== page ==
Why China’s Global Threat Should Be Taken Seriously

In a dense but important piece published by the Council of Foreign Relations, the authors make a compelling case that China poses a threat to the U.S. (and the world at large) that must be confronted now; otherwise, in just a matter of decades we will have to face a Chinese juggernaut both militarily and economically that not even the U.S. will be able to control or contain.

Watching the U.S. and China go at each other over trade, many people legitimately wonder: is it worth it for us to take on China now? Our economy is booming, unemployment is at historic lows, and Wall Street is reaching heights unimagined just a couple of years ago? Why mess with something if it ain’t broke?

To retreat from this confrontation now will only serve to strengthen China’s resolve to pursue a hegemonic dominance on a world scale.

China is a paper tiger, I hear people say, so Mr. Trump, let go of your obsession with China, please. Let their Chinese “do their thing”; they can’t hurt us, even if some of the things they do are not ethical or in compliance with international trade rules. Yes, they irritate us, but they can’t hurt us.

But this complacent attitude on the part of many otherwise sensible Americans misses what lurks behind years of letting China “do its thing”; and if they continue to do what they do without being challenged, mark my words, they will hurt us.

As the authors make clear, China’s goal is nothing short of global dominance in the most important high-tech industries that China will then be able to leverage, in a matter of decades, to achieve a hegemonic role in the world. As the authors explain, their “state-led industrial policy [Made in China in 2025] seeks to make China dominant in global high-tech manufacturing.”

“The program aims,” the authors continue, “to use government subsidies, mobilize state-owned enterprises, and pursue intellectual property acquisition to catch up with—and then surpass—Western technological prowess in advanced industries.”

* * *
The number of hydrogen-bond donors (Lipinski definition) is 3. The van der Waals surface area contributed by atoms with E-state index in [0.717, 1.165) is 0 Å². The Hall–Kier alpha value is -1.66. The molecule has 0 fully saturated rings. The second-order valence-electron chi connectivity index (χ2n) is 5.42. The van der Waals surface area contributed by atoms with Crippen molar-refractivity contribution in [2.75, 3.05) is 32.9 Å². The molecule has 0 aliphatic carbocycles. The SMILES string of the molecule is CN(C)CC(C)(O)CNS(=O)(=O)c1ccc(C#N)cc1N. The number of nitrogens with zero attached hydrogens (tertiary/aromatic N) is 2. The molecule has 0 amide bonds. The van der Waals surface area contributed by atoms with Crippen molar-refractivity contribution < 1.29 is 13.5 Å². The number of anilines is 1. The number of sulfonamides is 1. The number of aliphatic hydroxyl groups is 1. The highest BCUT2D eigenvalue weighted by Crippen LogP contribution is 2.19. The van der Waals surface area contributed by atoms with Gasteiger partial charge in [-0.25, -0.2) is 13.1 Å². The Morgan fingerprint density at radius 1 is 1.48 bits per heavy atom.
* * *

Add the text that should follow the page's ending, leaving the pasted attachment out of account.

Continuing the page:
Given such wanton lust for power, “For the United States and other major industrialized democracies… these tactics not only undermine Beijing’s stated adherence to international trade rules but also pose a security risk.”

Why “a security risk”? Because of the dual purpose of the technology China is interested in—as in military applications and secrets of the most advanced and sensitive kind.

Addressing president Trump’s trade war with China, the authors write: “Washington argues that the policy relies on discriminatory treatment of foreign investment, forced technology transfers, intellectual property theft, and cyber espionage, practices that have encouraged President Donald J. Trump to levy tariffs on Chinese goods and block several Chinese-backed acquisitions of technology firms.” I could not agree more!

This is, in a nutshell, why president Trump’s moves on China are highly appropriate and amply warranted by facts that previous administrations for decades have ignored to our own peril. As Americans, the time to confront China cannot and must not be postponed.

To retreat from this confrontation now will only serve to strengthen China’s resolve to pursue a hegemonic dominance on a world scale.

In China, everything and everyone—including the private enterprise allowed by the government—work in the interest of and for the State. In other words, there is no sector of the Chinese industry, private or government-owned, that is not at the service of advancing the hegemonic interests of China. That is why private industries in China are subsidized by the state; because they exist FOR the benefit of the state! The state is not there for the benefit of the individual; the individual exists for the benefit of the state.

If you think our nationalism has been long overdue, China has never had any policy other than advancing the interest of the nation. This is hyper-nationalism, not just nationalism, of the most dangerous kind.

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